[PS-2.40] I hadn't finished speaking! The role of content and length predictions during turn-end prediction and response preparation

Corps, R. , Crossley, A. , Gambi, C. & Pickering, M.

University of Edinburgh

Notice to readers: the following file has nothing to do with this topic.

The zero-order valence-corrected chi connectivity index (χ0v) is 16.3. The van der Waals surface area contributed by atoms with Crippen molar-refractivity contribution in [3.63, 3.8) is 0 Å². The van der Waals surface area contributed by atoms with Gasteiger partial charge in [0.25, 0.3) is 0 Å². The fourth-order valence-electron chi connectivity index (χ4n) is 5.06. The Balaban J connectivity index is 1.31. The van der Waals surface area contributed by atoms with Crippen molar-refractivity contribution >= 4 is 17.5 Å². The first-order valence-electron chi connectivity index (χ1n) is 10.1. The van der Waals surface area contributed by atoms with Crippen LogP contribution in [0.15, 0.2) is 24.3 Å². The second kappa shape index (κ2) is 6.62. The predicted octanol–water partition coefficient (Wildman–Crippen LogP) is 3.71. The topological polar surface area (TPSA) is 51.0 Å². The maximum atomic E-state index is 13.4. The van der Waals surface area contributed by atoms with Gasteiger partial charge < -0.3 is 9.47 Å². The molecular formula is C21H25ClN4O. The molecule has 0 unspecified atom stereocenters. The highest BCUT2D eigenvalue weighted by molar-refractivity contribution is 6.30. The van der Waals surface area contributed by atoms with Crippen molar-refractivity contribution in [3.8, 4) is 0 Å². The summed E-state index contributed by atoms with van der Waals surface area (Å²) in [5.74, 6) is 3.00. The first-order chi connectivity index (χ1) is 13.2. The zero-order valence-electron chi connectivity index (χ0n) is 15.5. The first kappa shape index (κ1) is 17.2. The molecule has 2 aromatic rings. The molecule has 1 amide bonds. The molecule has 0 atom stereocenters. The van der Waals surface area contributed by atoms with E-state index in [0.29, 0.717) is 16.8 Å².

During conversation, interlocutors switch between listener and speaker roles and take turns at talk. These processes are so finely coordinated that there is often little gap between utterances. To achieve such coordination, listeners must be predicting when the speaker will reach the end of their turn. Previous research has assessed turn-end prediction using a button-press paradigm, and demonstrates that listeners predict turn-ends by predicting the forthcoming words (or content) of an utterance (de Ruiter et al., 2006). However, this research has yet to consider the role of utterance length (Magyari & de Ruiter, 2012). Additionally, the button-press paradigm is not necessarily representative of a natural conversational setting, where listeners have to predict the turn-end and also prepare a verbal response. We address these issues in two Experiments, where we manipulate the content and length predictability of utterance. In Experiment 1, turn-end prediction was assessed using the button-press paradigm. In Experiment 2, turn-end prediction and response preparation was assessed using a question-answer paradigm. We find no evidence to suggest participants predict the length of an utterance. However, the role of content predictions depends on response method: content predictability is important when preparing a verbal response, but not when predicting turn-ends.